CaroMont Gastroenterology & Hepatology

Common Conditions and Treatments

Acid Reflux, Heartburn and GERD | Heartburn is the burning sensation you feel in the upper abdomen behind the breastbone when stomach acid splashes up and out of your stomach. Although it may have several causes, it is often associated with acid reflux or gastroesophageal reflux disease or GERD, a condition where stomach acid gets into your esophagus.

Barrett’s Esophagus | Barrett's Esophagus is a condition where normal esophageal tissue changes to tissue that resembles the lining of the intestine. This condition is a complication that is caused by chronic acid reflux or GERD. Patients with Barrett’s esophagus have an increased risk of developing esophageal cancer.

Celiac Disease | Celiac disease is an autoimmune disease of the small intestine caused by gluten intolerance. Gluten is a protein found in wheat, barley and rye. If you have celiac disease, ingesting gluten causes inflammation of the inner lining of the small intestine resulting in abdominal pain, gas/bloating, diarrhea and unexplained weight loss. This condition can be treated by following a strict gluten-free diet.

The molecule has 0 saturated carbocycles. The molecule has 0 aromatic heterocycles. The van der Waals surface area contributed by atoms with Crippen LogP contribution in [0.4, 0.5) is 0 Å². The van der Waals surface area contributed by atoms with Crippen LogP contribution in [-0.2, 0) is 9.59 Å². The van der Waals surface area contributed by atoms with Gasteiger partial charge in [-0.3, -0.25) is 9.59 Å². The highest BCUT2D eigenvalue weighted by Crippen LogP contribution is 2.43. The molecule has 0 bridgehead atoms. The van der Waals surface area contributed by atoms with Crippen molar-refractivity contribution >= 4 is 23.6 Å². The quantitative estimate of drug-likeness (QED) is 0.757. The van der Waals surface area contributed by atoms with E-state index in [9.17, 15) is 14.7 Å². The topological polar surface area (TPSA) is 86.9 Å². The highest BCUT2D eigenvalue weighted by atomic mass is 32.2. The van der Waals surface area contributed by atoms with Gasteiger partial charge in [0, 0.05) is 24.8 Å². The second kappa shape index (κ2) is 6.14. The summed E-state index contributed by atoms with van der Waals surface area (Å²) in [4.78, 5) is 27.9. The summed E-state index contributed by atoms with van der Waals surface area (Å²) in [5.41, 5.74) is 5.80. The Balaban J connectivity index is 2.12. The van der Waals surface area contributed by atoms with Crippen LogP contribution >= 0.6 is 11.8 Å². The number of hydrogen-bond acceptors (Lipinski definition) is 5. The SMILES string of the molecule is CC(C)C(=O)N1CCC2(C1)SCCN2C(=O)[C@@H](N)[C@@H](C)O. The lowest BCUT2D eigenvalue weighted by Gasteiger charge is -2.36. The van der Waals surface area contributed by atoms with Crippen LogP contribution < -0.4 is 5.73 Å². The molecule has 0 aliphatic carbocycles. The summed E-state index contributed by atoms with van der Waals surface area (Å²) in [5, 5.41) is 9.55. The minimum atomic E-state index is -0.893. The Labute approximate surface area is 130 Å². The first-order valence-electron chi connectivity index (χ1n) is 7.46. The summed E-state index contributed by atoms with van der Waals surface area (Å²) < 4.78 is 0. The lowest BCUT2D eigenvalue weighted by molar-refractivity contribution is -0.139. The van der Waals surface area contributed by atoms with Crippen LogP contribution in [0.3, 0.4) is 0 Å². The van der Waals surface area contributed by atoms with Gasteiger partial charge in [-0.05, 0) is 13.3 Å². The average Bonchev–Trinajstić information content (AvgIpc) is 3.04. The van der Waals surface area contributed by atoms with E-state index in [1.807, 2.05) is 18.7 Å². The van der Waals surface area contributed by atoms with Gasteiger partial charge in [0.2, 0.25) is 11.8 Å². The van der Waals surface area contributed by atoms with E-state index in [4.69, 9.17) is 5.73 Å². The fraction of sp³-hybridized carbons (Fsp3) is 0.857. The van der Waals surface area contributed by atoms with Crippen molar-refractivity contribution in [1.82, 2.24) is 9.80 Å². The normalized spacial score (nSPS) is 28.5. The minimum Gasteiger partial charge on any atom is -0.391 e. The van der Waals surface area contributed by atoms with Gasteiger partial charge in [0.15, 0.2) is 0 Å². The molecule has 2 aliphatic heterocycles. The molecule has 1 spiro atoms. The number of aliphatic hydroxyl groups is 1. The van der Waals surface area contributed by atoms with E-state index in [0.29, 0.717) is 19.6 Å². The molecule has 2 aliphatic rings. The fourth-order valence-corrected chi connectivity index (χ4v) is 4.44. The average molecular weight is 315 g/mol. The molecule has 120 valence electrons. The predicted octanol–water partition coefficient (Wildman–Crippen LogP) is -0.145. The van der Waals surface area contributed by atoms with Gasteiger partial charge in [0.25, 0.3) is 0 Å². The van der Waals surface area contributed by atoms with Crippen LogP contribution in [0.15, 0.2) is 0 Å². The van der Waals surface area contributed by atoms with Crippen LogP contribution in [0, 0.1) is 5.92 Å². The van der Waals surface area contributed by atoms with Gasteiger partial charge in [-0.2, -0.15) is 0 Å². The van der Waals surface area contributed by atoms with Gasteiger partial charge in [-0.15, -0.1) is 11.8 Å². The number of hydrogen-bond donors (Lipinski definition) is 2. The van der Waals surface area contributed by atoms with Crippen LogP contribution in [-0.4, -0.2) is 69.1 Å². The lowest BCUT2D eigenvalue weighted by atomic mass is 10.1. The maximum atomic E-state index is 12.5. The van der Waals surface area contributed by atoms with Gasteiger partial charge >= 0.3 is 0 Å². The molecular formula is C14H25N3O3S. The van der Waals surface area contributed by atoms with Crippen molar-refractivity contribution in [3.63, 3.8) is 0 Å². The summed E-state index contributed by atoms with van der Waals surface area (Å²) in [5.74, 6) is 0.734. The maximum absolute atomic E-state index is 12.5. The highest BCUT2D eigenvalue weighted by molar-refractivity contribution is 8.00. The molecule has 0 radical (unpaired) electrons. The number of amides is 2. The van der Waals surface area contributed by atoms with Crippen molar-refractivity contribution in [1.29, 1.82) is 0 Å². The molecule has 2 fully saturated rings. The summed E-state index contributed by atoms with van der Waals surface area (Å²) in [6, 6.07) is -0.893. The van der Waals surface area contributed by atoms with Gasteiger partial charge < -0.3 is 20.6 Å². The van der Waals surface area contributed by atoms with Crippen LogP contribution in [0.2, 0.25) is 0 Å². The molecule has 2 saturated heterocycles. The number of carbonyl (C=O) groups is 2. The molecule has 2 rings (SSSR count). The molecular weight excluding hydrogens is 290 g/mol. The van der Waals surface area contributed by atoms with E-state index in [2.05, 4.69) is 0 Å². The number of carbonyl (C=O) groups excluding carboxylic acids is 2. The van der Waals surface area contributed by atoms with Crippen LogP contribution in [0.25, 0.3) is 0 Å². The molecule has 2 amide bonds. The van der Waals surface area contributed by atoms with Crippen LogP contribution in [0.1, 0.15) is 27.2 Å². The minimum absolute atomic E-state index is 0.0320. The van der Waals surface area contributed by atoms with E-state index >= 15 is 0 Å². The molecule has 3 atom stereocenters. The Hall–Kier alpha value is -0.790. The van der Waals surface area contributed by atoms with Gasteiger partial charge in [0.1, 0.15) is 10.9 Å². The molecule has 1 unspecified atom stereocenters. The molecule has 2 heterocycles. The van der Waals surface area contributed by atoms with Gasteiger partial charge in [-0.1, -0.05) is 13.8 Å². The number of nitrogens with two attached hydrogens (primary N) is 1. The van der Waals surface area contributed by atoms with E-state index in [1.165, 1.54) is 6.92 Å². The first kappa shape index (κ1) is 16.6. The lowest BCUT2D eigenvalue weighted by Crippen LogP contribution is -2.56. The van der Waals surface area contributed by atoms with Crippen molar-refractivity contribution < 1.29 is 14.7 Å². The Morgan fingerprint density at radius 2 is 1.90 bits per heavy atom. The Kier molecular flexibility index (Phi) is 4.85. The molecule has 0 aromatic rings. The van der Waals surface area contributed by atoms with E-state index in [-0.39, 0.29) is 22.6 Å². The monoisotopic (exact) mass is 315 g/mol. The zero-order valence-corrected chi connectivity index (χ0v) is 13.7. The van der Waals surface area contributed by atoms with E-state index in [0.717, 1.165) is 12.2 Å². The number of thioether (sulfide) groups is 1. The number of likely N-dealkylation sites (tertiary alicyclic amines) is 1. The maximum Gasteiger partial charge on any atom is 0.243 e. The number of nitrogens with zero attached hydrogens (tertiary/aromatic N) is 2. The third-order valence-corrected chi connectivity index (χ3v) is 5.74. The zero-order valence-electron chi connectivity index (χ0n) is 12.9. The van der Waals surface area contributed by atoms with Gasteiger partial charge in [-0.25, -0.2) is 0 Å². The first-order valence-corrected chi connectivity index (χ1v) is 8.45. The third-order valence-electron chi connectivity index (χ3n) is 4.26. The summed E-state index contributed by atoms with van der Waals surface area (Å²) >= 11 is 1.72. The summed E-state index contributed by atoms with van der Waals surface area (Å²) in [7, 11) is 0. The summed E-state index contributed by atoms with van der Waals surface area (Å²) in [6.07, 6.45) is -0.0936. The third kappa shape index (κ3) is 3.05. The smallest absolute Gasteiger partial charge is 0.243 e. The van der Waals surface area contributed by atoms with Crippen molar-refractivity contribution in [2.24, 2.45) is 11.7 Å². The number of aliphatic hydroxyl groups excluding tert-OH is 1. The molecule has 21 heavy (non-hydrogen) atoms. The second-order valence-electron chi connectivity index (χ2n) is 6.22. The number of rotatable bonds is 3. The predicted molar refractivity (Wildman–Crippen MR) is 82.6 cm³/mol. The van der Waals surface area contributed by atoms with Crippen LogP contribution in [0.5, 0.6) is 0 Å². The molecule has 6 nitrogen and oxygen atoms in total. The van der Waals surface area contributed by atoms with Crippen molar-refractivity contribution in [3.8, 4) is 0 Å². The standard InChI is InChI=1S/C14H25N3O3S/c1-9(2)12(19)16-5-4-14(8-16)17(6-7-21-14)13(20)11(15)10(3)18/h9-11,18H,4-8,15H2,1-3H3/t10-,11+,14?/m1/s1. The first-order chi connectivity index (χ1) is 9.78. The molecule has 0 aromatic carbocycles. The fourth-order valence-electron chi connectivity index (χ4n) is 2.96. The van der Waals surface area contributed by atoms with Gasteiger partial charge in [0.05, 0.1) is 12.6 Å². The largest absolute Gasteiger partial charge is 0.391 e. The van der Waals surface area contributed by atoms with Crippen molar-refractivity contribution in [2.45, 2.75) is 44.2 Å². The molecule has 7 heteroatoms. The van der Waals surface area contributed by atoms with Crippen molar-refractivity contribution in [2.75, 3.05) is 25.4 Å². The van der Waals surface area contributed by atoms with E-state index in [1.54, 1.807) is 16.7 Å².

Cirrhosis | Cirrhosis is a condition in which the liver does not function properly due to irreversible scarring that blocks the flow of blood to the liver. Symptoms of cirrhosis include jaundice (yellowing of the skin, eyes and tongue), itching, loss of appetite and extreme tiredness. The disease progresses slowly over time and can lead to fluid build-up in the abdomen, bleeding from the intestinal tract, mental status changes and liver cancer. Cirrhosis can be caused by long-term excessive alcohol abuse, hepatitis B and C infections and fatty liver disease, as well as some autoimmune and genetic disorders.

Colorectal Polyps and Cancer | Colorectal cancer, or cancer of the large intestine, usually begins as a polyp, an abnormal growth on the inner lining of the colon. Colon polyps often don’t cause symptoms , but while they are usually harmless, some can develop into cancer. Colorectal cancer is one of the leading causes of cancer-related deaths in the Unites States. However, if caught early through regular screenings and polyp removal, colorectal cancer can often be prevented completely.